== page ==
garbage in, snake oil out?

This sounds like bullshit to me, but the article says they've actually built the plant already...

Anything into Oil: Technological savvy could turn 600 million tons of turkey guts and other waste into 4 billion barrels of light Texas crude each year

[...] Unlike other solid-to-liquid-fuel processes such as cornstarch into ethanol, this one will accept almost any carbon-based feedstock. If a 175-pound man fell into one end, he would come out the other end as 38 pounds of oil, 7 pounds of gas, and 7 pounds of minerals, as well as 123 pounds of sterilized water. While no one plans to put people into a thermal depolymerization machine, an intimate human creation could become a prime feedstock. "There is no reason why we can't turn sewage, including human excrement, into a glorious oil," says engineer Terry Adams, a project consultant. So the city of Philadelphia is in discussion with Changing World Technologies to begin doing exactly that.

[...] Today, here at the plant at Philadelphia's Naval Business Center, the experimental feedstock is turkey processing-plant waste: feathers, bones, skin, blood, fat, guts. A forklift dumps 1,400 pounds of the nasty stuff into the machine's first stage, a 350-horsepower grinder that masticates it into gray brown slurry. From there it flows into a series of tanks and pipes, which hum and hiss as they heat, digest, and break down the mixture. Two hours later, a white-jacketed technician turns a spigot. Out pours a honey-colored fluid, steaming a bit in the cold warehouse as it fills a glass beaker.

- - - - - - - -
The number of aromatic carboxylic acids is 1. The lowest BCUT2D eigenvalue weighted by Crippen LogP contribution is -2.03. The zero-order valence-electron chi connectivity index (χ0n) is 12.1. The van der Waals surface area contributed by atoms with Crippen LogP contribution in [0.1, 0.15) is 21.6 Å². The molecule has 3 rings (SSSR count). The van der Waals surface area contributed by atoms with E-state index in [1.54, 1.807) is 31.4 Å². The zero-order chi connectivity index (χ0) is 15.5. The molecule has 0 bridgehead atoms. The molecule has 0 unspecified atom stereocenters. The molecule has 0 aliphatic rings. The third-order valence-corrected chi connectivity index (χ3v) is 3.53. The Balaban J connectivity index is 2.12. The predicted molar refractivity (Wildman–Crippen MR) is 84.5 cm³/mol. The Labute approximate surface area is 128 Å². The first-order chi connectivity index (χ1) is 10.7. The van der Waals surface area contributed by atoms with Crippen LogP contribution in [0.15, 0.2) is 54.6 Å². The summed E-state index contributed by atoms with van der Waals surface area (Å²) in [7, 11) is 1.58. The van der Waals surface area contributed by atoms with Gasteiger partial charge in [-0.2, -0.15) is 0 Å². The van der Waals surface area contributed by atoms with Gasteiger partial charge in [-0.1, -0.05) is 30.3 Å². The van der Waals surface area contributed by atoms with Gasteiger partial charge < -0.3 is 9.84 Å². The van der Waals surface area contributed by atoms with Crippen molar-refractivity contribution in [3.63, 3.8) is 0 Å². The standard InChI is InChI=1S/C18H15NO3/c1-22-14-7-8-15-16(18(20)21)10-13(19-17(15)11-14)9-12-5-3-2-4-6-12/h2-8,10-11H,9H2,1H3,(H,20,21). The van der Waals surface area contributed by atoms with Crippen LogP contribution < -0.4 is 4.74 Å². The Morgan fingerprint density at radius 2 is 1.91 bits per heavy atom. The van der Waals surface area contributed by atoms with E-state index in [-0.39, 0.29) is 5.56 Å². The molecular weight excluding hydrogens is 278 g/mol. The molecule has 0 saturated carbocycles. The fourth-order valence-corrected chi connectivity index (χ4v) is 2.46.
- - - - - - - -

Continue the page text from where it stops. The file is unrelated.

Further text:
It really is a lovely oil. "The longest carbon chains are C-18 or so," says Appel, admiring the liquid. "That's a very light oil. It is essentially the same as a mix of half fuel oil, half gasoline."

[...] And it will be profitable, promises Appel. "We've done so much testing in Philadelphia, we already know the costs," he says. "This is our first-out plant, and we estimate we'll make oil at $15 a barrel. In three to five years, we'll drop that to $10, the same as a medium-size oil exploration and production company. And it will get cheaper from there."

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9 Responses:

  1. dormando says:

    This isn't cool until I can shit in my gas tank and drive to work.

  2. cnoocy says:

    I like that the graphic makes it look like a city improvement from Civ.

  3. denshi says:

    The polymer chemistry is relatively well known, but this bit raised a huge red flag for me:

    Polyvinyl chloride, or PVC-the stuff of house siding, wallpapers, and plastic pipes-yields hydrochloric acid, a relatively benign and industrially valuable chemical used to make cleaners and solvents. "That's what's so great about making water a friend," says Appel. "The hydrogen in water combines with the chlorine in PVC to make it safe. If you burn PVC [in a municipal-waste incinerator], you get dioxin-very toxic."

    Ummm... what? The conversion from ionic chlorine (as in HCl) to covalent (as in PVC) is crazy expensive; the conversion back is apparently difficult enough to have sponsored a whole industry for chlorinated waste disposal; but we should have just boiled it in water? Jarring..

  4. jwilkins says:

    There was also some guy doing something similar with a giant centrifuge. Sorry, the URL escapes me.

  5. naturalborn says:

    The article didn't link to their home page.

    Claiming 85 percent efficiency for such an inherently messy process seriously sets of my bullshit meters. Even transformers only get 90%.

  6. stonemonkey says:

    Those guys with the wood-chipper could get top dollar if they load up their chipped chickens and drive down to this place.

    I hope the place is not in an urban area....P-U.

  7. jcurious says:

    I belive macromedia owns a patent on stage three ;)